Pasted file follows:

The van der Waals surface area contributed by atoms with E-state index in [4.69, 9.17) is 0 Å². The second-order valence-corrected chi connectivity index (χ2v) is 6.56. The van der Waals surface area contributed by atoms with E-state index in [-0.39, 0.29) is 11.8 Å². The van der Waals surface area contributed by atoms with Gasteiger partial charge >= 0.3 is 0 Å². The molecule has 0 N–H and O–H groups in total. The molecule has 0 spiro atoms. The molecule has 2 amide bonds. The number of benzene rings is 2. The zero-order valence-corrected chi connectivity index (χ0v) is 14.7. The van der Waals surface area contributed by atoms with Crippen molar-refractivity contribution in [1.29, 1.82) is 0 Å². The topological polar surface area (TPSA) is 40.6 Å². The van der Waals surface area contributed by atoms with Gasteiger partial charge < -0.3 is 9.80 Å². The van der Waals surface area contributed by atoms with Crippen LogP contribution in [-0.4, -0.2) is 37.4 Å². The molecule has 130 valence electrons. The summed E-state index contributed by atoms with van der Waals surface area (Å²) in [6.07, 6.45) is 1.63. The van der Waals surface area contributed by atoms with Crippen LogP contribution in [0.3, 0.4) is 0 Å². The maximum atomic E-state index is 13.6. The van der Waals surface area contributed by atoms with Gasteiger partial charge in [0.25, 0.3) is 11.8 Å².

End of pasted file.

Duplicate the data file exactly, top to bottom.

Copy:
The van der Waals surface area contributed by atoms with E-state index in [4.69, 9.17) is 0 Å². The second-order valence-corrected chi connectivity index (χ2v) is 6.56. The van der Waals surface area contributed by atoms with E-state index in [-0.39, 0.29) is 11.8 Å². The van der Waals surface area contributed by atoms with Gasteiger partial charge >= 0.3 is 0 Å². The molecule has 0 N–H and O–H groups in total. The molecule has 0 spiro atoms. The molecule has 2 amide bonds. The number of benzene rings is 2. The zero-order valence-corrected chi connectivity index (χ0v) is 14.7. The van der Waals surface area contributed by atoms with Crippen molar-refractivity contribution in [1.29, 1.82) is 0 Å². The topological polar surface area (TPSA) is 40.6 Å². The van der Waals surface area contributed by atoms with Gasteiger partial charge < -0.3 is 9.80 Å². The van der Waals surface area contributed by atoms with Crippen LogP contribution in [-0.4, -0.2) is 37.4 Å². The molecule has 130 valence electrons. The summed E-state index contributed by atoms with van der Waals surface area (Å²) in [6.07, 6.45) is 1.63. The van der Waals surface area contributed by atoms with Crippen LogP contribution in [0.3, 0.4) is 0 Å². The maximum atomic E-state index is 13.6. The van der Waals surface area contributed by atoms with Gasteiger partial charge in [0.25, 0.3) is 11.8 Å².